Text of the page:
Haemodynamic-Guided Fluid Administration for the Prevention of Contrast-Induced Acute Kidney Injury: The POSEIDON Randomised Controlled Trial

Study Questions:

What is the efficacy of a left ventricular end-diastolic pressure (LVEDP)–based hydration strategy for prevention of contrast-induced nephropathy?


The POSEIDON (Prevention of Contrast Renal Injury With Different Hydration Strategies) trial authors performed a randomized, parallel-group, comparator-controlled, single-blind trial to assess the efficacy of a new fluid protocol based on LVEDP for the prevention of contrast-induced acute kidney injury (CI-AKI) in patients undergoing cardiac catheterization. CI-AKI was defined as a >25% or >0.5 mg/dl increase in serum creatinine concentration. A total of 396 patients undergoing cardiac catheterization with an estimated glomerular filtration rate of ≥60 ml/min/1.73 m2 and one or more of several risk factors (diabetes mellitus, history of congestive heart failure, hypertension, or age >75 years) were randomized to LVEDP–guided volume expansion (n = 196) or the control group (n = 200), who received a standard fluid administration protocol. Patients and laboratory personnel were masked to treatment assignment, but the physicians who did the procedures were not masked. Both groups received intravenous 0.9% sodium chloride at 3 ml/kg for 1 hour before cardiac catheterization.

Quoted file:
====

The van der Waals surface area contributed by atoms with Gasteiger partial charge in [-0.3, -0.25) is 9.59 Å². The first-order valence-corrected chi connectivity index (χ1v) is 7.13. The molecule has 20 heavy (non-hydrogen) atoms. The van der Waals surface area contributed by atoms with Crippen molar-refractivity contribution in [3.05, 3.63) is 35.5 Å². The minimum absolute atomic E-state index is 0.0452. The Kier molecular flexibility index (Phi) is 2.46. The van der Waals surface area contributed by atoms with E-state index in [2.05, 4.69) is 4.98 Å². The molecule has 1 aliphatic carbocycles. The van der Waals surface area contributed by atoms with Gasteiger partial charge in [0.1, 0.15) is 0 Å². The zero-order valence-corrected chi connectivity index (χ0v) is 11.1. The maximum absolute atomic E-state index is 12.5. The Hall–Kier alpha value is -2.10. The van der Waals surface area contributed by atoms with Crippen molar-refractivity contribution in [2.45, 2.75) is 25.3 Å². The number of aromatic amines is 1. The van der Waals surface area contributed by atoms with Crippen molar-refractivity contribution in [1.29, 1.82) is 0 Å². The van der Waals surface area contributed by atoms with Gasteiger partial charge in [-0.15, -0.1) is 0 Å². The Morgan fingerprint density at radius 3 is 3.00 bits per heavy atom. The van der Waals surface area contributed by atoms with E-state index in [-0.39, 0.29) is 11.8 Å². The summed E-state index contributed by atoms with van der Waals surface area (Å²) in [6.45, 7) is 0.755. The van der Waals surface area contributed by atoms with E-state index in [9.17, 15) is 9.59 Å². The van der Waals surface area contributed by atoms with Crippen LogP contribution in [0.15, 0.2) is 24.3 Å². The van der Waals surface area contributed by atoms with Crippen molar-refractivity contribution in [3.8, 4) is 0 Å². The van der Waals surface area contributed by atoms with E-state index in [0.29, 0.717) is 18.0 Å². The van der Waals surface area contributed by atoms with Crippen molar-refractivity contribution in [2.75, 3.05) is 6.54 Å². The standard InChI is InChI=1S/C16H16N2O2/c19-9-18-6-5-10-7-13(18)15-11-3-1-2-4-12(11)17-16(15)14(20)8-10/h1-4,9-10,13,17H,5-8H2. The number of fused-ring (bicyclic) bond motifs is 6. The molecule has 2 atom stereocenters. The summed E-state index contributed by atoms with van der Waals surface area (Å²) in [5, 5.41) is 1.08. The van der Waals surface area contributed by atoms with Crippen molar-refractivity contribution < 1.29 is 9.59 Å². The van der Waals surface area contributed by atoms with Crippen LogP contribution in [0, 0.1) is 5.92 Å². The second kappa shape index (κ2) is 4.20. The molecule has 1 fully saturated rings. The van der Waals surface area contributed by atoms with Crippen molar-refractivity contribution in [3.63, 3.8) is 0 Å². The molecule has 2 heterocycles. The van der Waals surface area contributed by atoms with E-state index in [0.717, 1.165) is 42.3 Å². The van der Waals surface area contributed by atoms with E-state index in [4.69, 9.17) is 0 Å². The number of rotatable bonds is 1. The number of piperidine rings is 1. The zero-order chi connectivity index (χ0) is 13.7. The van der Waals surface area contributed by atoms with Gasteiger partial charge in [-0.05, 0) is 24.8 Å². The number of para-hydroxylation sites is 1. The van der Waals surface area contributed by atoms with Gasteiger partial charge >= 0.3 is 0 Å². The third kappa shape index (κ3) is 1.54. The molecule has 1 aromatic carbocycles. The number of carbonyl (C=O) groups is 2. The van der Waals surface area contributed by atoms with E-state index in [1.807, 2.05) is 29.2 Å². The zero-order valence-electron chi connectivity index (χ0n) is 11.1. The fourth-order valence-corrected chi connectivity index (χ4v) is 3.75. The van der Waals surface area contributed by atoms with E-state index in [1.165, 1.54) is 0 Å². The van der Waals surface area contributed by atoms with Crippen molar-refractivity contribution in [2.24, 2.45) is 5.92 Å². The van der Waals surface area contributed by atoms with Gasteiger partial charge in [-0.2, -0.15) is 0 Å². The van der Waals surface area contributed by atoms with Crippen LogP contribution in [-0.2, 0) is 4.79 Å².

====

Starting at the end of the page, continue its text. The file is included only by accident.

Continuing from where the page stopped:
Patients in the LVEDP–guided group were less likely to develop CI-AKI (6.7% vs. 16.3%; relative risk, 0.41; 95% confidence interval, 0.22-0.79; p = 0.005) compared with control patients. Hydration treatment was terminated prematurely because of shortness of breath in three patients in each group.


The authors concluded that LVEDP–guided fluid administration is safe and effective in preventing CI-AKI in patients undergoing cardiac catheterization.


CI-AKI is a common complication of invasive cardiac procedures, and is associated with an increased morbidity and mortality. The two most effective strategies at preventing CI-AKI are adequate hydration and minimizing the volume of contrast media administered. The study strategy of using LVEDP–guided hydration is based on solid physiological principles, and its demonstrated efficacy and simplicity make it a logical hydration strategy for patients undergoing an invasive cardiac procedure. Confirmation of this benefit versus risk in a confirmatory randomized trial would solidify the generalizability of this strategy even further.

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